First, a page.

PPTC circuit protection for line-voltage devices

April 12, 2007
Polymeric positive-temperature-coefficient (PPTC) devices have long been used on low-voltage devices and systems to protect circuits from overcurrent (short circuits) and overtemperatures.

Carbon matrix embedded in polymer provides a low-resistance electrical path.

Excess current heats device and polymer expands. Expansion breaks conductive carbon chains to increase resistance.

Now Raychem Circuit Protection, a subsidiary of Tyco Electronics, Menlo Park, Calif. (raychem.com), has developed versions that work with line voltages up to 240 V.

The solid-state components are made of a cross-linked polymer with a conductive matrix of carbon embedded in it. When heated, which can be due to overcurrent or overtemperature, the polymer expands quickly. This, in turn, breaks the vast majority of conductive carbon paths, so resistance becomes very high and current flow extremely low. Operations can reset the device by turning off the power. This lets the polymer cool, compress, and rebuild the carbon matrix. The devices can be tripped and reset at least 6,000 times with little loss of electrical properties. The devices make it possible to incorporate primary-side transformer protection and can be used to help protect motor windings from damage from fault conditions or application overloading.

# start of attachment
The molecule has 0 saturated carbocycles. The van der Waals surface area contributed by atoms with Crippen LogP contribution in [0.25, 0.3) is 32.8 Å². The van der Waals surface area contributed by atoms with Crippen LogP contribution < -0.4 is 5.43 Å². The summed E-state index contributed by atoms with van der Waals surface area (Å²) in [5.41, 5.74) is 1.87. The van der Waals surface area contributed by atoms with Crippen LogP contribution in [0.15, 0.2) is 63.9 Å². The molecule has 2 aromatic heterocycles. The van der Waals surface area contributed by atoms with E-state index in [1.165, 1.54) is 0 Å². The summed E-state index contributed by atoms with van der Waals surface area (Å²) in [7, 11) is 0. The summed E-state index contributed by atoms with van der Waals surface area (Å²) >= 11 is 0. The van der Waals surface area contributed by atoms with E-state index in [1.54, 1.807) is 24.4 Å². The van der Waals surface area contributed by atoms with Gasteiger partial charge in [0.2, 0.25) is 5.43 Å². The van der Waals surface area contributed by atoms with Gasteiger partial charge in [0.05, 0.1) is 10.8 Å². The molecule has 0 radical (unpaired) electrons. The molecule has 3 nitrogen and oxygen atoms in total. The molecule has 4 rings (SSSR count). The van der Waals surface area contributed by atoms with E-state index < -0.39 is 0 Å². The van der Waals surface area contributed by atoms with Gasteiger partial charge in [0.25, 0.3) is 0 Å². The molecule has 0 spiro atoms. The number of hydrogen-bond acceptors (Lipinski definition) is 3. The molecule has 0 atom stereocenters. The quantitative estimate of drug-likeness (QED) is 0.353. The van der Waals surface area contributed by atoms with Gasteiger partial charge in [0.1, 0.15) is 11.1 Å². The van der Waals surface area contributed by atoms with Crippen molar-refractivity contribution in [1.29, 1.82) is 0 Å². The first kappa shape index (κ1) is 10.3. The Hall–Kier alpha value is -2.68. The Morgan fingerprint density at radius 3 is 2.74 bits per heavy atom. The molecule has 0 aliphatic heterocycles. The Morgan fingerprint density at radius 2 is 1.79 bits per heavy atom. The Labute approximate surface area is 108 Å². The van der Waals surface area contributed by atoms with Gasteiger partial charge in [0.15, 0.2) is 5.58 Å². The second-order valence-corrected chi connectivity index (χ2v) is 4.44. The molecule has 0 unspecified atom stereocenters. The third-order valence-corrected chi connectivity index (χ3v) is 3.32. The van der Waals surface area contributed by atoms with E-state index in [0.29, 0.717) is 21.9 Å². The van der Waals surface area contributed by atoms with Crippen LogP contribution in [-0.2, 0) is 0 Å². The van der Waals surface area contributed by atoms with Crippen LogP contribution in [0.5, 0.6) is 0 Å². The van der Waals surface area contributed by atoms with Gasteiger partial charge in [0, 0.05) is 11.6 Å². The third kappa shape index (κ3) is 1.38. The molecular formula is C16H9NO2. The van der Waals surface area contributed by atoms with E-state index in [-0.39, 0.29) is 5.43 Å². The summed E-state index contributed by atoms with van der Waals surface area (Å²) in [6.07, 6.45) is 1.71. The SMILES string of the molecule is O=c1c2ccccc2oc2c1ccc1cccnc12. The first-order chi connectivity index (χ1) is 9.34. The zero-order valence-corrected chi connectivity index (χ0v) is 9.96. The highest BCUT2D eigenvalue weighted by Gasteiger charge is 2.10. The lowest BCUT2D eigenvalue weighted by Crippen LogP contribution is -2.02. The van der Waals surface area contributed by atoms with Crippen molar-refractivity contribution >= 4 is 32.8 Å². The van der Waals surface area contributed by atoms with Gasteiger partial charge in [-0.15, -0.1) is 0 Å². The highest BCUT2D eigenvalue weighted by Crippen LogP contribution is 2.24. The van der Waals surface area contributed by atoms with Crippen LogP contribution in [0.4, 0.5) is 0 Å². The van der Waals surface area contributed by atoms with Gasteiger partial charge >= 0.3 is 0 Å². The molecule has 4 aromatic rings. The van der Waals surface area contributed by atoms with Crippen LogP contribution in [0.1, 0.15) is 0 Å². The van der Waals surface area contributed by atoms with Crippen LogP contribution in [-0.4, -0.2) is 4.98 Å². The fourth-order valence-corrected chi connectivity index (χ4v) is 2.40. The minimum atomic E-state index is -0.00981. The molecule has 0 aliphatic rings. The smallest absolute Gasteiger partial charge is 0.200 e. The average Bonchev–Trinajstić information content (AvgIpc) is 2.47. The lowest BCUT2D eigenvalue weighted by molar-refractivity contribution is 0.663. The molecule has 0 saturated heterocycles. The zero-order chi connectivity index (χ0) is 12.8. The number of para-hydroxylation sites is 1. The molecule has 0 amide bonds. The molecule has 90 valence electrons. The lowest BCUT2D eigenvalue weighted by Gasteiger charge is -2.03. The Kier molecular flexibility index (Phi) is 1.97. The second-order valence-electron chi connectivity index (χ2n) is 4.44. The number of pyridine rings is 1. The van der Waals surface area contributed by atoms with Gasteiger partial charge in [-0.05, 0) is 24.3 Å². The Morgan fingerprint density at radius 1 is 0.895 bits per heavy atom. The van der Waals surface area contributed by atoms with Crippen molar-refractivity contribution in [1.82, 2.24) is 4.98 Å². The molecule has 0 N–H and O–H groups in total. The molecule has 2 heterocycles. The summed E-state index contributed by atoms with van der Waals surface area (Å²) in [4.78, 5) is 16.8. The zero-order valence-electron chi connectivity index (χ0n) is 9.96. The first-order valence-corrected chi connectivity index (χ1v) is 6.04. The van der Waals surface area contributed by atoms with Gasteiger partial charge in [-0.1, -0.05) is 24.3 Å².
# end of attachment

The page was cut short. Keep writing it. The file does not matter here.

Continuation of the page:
Sponsored Recommendations

How BASF turns data into savings

May 7, 2024
BASF continuously monitors the health of 63 substation assets — with Schneider’s Service Bureau and EcoStruxure™ Asset Advisor. ►Learn More: https://www.schn...

Agile design thinking: A key to operation-level digital transformation acceleration

May 7, 2024
Digital transformation, aided by agile design thinking, can reduce obstacles to change. Learn about 3 steps that can guide success.

Can new digital medium voltage circuit breakers help facilities reduce their carbon footprint?

May 7, 2024
Find out how facility managers can easily monitor energy usage to create a sustainable, decarbonized environment using digital MV circuit breakers.

The Digital Thread: End-to-End Data-Driven Manufacturing

May 1, 2024
Creating a Digital Thread by harnessing end-to-end manufacturing data is providing unprecedented opportunities to create efficiencies in the world of manufacturing.

Voice your opinion!

To join the conversation, and become an exclusive member of Machine Design, create an account today!